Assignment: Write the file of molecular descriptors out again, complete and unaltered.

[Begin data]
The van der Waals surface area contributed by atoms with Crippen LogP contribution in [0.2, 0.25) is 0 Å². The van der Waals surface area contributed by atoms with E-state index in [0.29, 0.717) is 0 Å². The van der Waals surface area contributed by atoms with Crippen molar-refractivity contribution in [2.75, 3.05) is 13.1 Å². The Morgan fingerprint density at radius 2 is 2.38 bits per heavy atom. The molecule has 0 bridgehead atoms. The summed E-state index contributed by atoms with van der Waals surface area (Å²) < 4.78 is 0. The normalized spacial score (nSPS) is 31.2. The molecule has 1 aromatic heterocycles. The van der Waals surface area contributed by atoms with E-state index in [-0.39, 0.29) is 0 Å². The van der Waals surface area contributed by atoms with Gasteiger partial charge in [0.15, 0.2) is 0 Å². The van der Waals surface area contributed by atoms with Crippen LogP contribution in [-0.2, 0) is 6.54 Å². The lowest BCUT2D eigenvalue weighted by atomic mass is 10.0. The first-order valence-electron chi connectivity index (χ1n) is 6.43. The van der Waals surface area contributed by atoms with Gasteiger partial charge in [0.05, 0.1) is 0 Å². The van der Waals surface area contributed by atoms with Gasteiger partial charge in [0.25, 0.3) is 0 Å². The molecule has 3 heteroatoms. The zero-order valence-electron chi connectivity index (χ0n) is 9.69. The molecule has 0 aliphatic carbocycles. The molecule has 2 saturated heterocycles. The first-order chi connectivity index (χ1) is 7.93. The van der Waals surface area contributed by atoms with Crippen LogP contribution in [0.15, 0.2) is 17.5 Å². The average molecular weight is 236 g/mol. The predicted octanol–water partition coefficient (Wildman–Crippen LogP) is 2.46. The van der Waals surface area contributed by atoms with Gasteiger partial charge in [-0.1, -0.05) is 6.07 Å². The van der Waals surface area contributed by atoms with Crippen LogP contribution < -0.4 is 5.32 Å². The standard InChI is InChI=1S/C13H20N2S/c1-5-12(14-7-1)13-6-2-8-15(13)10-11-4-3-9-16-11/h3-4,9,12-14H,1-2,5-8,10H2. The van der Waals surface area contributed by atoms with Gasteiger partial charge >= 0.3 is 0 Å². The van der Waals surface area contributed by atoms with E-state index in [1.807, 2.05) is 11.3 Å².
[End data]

The van der Waals surface area contributed by atoms with Crippen LogP contribution in [0.2, 0.25) is 0 Å². The van der Waals surface area contributed by atoms with E-state index in [0.29, 0.717) is 0 Å². The van der Waals surface area contributed by atoms with Crippen molar-refractivity contribution in [2.75, 3.05) is 13.1 Å². The Morgan fingerprint density at radius 2 is 2.38 bits per heavy atom. The molecule has 0 bridgehead atoms. The summed E-state index contributed by atoms with van der Waals surface area (Å²) < 4.78 is 0. The normalized spacial score (nSPS) is 31.2. The molecule has 1 aromatic heterocycles. The van der Waals surface area contributed by atoms with E-state index in [-0.39, 0.29) is 0 Å². The van der Waals surface area contributed by atoms with Gasteiger partial charge in [0.15, 0.2) is 0 Å². The van der Waals surface area contributed by atoms with Crippen LogP contribution in [-0.2, 0) is 6.54 Å². The lowest BCUT2D eigenvalue weighted by atomic mass is 10.0. The first-order valence-electron chi connectivity index (χ1n) is 6.43. The van der Waals surface area contributed by atoms with Gasteiger partial charge in [0.05, 0.1) is 0 Å². The van der Waals surface area contributed by atoms with Gasteiger partial charge in [0.25, 0.3) is 0 Å². The molecule has 3 heteroatoms. The zero-order valence-electron chi connectivity index (χ0n) is 9.69. The molecule has 0 aliphatic carbocycles. The molecule has 2 saturated heterocycles. The first-order chi connectivity index (χ1) is 7.93. The van der Waals surface area contributed by atoms with Crippen LogP contribution in [0.15, 0.2) is 17.5 Å². The average molecular weight is 236 g/mol. The predicted octanol–water partition coefficient (Wildman–Crippen LogP) is 2.46. The van der Waals surface area contributed by atoms with Gasteiger partial charge in [-0.1, -0.05) is 6.07 Å². The van der Waals surface area contributed by atoms with Crippen LogP contribution < -0.4 is 5.32 Å². The standard InChI is InChI=1S/C13H20N2S/c1-5-12(14-7-1)13-6-2-8-15(13)10-11-4-3-9-16-11/h3-4,9,12-14H,1-2,5-8,10H2. The van der Waals surface area contributed by atoms with Gasteiger partial charge >= 0.3 is 0 Å². The van der Waals surface area contributed by atoms with E-state index in [1.807, 2.05) is 11.3 Å².